-Dana Bain, ZKC Fac Rep
SUBMITTED TO THE INDIANAPOLIS STAR
(note, we re-worked the lead after it became clear the op/ed would not be published before last month's Indianapolis 500):
Air Traffic Controllers: Working the 500 Long Before the Green Flag Drops
By Tom Thompson and Mark Wittmayer
By the time Mari Hulman George instructs the ladies and gentlemen to start their engines at the IMS, the over 400 air traffic controllers who work in Indianapolis will have already seen the green flag drop during what is annually one of our busiest weeks of the year.
Starting with time trial weekend and continuing through race week, the tens of thousands of visitors who arrive and depart from the greater Indianapolis area by aircraft will have received the highest quality safety service provided by local controllers. They work at both the Indianapolis International Airport control tower and radar facility, and the regional en route radar center – called “Indy Center”– that handles the airspace between Illinois and West Virginia. There are 15,500 air traffic controllers nationwide, safely handling 70,000 flights and moving more than 2 million passengers each day.
Traffic volume during this week rises 30 percent over normal levels. Everything from an increase of scheduled airline flights to move the tens of thousands of spectators to chartered flights to private aircraft creates challenges for controllers to safely separate and then sequence them for arrivals and departures to keep them running on time and without delays.
Indianapolis is no stranger to special events and the extra air traffic that comes with them. Beyond the 500, there’s the Brickyard 400, the Moto GP race, the annual Indianapolis Airshow and the regular hosting of the NCAA Final Four. Coming up (hopefully) is Super Bowl XLVI and we are already in full planning mode. All of our controllers will work hard to ensure traffic is handled safely.
Indy Center, Indy Tower and radar control are 24-hour operations, 365 days per year. Very similar to our interstate highway systems on the ground, we are the crossroads of America in the air as well. In addition to the large FedEx operation based in Indianapolis, midnight hours are extremely challenging due to the UPS operation based in Louisville – airspace over and around which Indy Center has control – and the numerous red-eye flights that traverse our airspace nightly.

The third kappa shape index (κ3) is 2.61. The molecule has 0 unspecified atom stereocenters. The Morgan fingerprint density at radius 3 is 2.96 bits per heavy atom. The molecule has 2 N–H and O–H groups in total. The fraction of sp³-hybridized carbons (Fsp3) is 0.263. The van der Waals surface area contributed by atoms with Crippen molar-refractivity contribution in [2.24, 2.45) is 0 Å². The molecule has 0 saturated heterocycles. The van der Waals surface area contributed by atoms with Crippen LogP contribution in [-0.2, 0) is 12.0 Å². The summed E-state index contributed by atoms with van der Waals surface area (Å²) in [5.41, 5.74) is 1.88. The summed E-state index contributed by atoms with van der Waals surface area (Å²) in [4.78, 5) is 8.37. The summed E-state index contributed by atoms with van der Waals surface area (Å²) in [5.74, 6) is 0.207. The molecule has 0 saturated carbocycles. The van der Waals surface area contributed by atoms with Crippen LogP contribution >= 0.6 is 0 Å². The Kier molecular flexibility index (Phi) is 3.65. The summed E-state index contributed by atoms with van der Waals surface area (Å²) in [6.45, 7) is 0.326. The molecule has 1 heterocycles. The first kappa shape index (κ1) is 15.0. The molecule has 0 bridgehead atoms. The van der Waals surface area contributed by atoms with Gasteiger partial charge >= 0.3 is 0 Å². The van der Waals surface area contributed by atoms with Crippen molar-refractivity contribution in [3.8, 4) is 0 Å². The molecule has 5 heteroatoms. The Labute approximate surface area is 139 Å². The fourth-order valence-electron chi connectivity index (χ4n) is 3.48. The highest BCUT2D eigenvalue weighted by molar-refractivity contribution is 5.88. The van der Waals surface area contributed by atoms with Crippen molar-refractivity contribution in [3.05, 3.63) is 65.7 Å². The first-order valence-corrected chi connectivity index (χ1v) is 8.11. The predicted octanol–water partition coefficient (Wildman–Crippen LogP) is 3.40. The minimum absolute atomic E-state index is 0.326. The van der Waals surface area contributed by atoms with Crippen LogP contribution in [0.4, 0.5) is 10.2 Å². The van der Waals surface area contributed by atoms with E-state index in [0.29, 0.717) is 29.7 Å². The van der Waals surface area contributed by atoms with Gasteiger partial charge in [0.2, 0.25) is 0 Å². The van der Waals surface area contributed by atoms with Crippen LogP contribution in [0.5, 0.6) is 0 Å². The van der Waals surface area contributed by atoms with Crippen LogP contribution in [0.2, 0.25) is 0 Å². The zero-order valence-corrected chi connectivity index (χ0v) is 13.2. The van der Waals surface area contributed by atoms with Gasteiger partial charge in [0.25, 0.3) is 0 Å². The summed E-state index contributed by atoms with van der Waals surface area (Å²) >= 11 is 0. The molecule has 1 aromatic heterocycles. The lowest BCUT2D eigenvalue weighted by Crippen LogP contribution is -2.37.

Recent incidents that have brought negative attention to our profession have hit us like a punch in the gut. These isolated incidents are not who we are or what we are about. They do not reflect the safety record of our workforce and we are determined to work hard to solidify the public’s trust and confidence in us. While important issues like fatigue are being discussed and addressed at the national level, including improvements to our demanding schedules to allow for more rest, we are also recommitting ourselves to the professional standards that helped make U.S. airspace the safest in the world.
Just last month, the National Transportation Safety Board announced the overall safety of the system had improved in 2010, with zero fatal accidents recorded on commercial flights. According to a recent MIT study, you are safer riding on an airplane than riding an escalator.
Air traffic controllers are safety professionals who take very seriously the public safety service. Next time you board a plane - whether it be to attend the 500 or Super Bowl, or just a business trip, know there are 15,000-plus air traffic controllers working for you from coast to coast - 24/7, 365 days a year - making sure you safely get to your destination and back home. It's what we do.
--Tom Thompson is the local chapter president of the National Air Traffic Controllers Association (NATCA) at Indianapolis Air Route Traffic Control Center; Mark Wittmayer is the local NATCA chapter president at Indianapolis Tower and Terminal Radar Approach Control.